Those ranchers came in and spoke to that council, and they shared their heart…. So ﬁnally we came back after the treaty signing … We had about ten or ﬁfteen ranchers there, they all got up to speak…and one after another they got up and said they’re infuriated. They said, … “How could this happen? How can people take our land? How can they do this to us?” And of course … we didn’t see a smile but everybody knew what we was thinking about from our side. … So ﬁnally this last sister got up to speak and she just said, “I just am so infuriated, they’re coming and taking our land. …They just can’t do it without our consent…. This is our land that our families have lived in since … you know, how long they have been there.” And said, “They’re treating us just like … just like. …” and then one of the relatives said, “Just like the Indians.” And all of the [sic] sudden there was this beautiful pause and everybody’s like, “Yes!” And one of my relatives walked over to her and says, “Welcome to the tribe, welcome to the tribe.”
Settlers often say, “If we give land back, they will do what we did to them.” This is a colonized mindset. Indigenous liberation is about changing our relationship to land and labor to changing the proﬁt system. I would argue that a future decolonized Turtle Island is looking toward a socialist society that puts forward Indigenous self-determination and liberation and counters racism, white supremacy, settler-colonialism, imperialism, and capitalism. As Clayton Thomas Mueller, a citizen of the Mathias Colomb Cree Nation and an Idle No More activist in Canada said, “imagine if the workers and First Nations actually joined forces in a meaningful coalition—the rightful owners of the land, side by side with the people working the mines and pipelines, coming together to demand another economic model.”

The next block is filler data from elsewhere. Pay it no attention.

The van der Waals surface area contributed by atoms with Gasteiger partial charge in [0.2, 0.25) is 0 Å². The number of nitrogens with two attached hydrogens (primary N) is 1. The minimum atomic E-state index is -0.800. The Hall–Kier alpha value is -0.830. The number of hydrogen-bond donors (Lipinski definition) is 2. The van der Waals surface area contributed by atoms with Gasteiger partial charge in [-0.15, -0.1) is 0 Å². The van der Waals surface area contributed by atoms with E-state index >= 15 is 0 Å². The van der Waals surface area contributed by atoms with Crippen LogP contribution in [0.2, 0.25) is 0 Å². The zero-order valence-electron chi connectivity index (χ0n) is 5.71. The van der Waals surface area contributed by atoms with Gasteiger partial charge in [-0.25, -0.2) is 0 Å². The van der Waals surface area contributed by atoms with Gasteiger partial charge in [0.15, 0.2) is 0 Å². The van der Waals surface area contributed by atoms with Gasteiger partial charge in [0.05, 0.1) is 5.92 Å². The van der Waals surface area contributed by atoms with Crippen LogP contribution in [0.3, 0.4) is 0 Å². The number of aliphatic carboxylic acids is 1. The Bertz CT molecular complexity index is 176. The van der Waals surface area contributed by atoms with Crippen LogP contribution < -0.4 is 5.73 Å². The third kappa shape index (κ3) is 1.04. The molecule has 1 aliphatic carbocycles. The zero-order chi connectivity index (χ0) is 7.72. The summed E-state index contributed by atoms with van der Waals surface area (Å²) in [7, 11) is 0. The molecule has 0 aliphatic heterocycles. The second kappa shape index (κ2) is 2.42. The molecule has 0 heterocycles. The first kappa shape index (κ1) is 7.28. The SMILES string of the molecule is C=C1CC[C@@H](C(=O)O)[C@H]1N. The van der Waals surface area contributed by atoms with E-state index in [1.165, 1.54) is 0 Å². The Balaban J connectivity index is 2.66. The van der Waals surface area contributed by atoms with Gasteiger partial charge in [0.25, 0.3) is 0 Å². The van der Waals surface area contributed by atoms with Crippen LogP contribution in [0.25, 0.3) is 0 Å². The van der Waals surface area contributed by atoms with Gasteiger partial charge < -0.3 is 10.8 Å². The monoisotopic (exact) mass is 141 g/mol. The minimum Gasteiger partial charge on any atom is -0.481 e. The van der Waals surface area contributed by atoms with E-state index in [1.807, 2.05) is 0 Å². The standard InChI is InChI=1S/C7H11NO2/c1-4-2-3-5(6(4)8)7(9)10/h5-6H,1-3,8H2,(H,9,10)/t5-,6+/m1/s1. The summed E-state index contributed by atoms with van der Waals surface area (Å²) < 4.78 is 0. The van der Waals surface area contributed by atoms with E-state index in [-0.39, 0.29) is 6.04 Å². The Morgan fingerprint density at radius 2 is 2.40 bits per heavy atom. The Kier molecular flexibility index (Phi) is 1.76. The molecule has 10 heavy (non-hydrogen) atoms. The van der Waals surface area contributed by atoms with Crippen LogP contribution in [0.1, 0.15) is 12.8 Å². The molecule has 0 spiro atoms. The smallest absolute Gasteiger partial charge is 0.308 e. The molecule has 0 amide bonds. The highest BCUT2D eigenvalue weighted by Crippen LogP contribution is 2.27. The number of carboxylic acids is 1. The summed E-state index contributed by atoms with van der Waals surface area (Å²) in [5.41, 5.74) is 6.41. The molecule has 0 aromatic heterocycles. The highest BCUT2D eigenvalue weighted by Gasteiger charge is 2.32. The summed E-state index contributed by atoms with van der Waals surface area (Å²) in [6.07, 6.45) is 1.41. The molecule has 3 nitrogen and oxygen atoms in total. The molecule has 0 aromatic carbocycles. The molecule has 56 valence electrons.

Howard Adams, who is Metis from Canada, writes in his book Prison of Grass: Canada from a Native Point of View says,
The Indian and Metis movement must focus primarily on the destruction of imperialism and on the process of decolonization. There is no longer any question of where the native struggle should pursue a capitalist or socialist path of development. Liberation can take place only within a true socialist society.
We will not succeed in slowing, let alone stopping, climate change and devastation, and in having clean air, water, and land unless we stand for Indigenous rights, sovereignty, and the enforcement of treaties. If we do not have a left that understands this and puts the question of land, imperialism, and conquest at its center we will perpetuate the same old song of class reductionism. Indigenous liberation is about liberation for all.
- An Ordinance for the Government of the Territory of the United States North-West of the River Ohio, the Northwest Ordinance was passed on July 13, 1787
- Homestead Act (1862).
- Cole, Juan, “A New Red-Green Alliance: Why Workers should Join the Climate Fight.”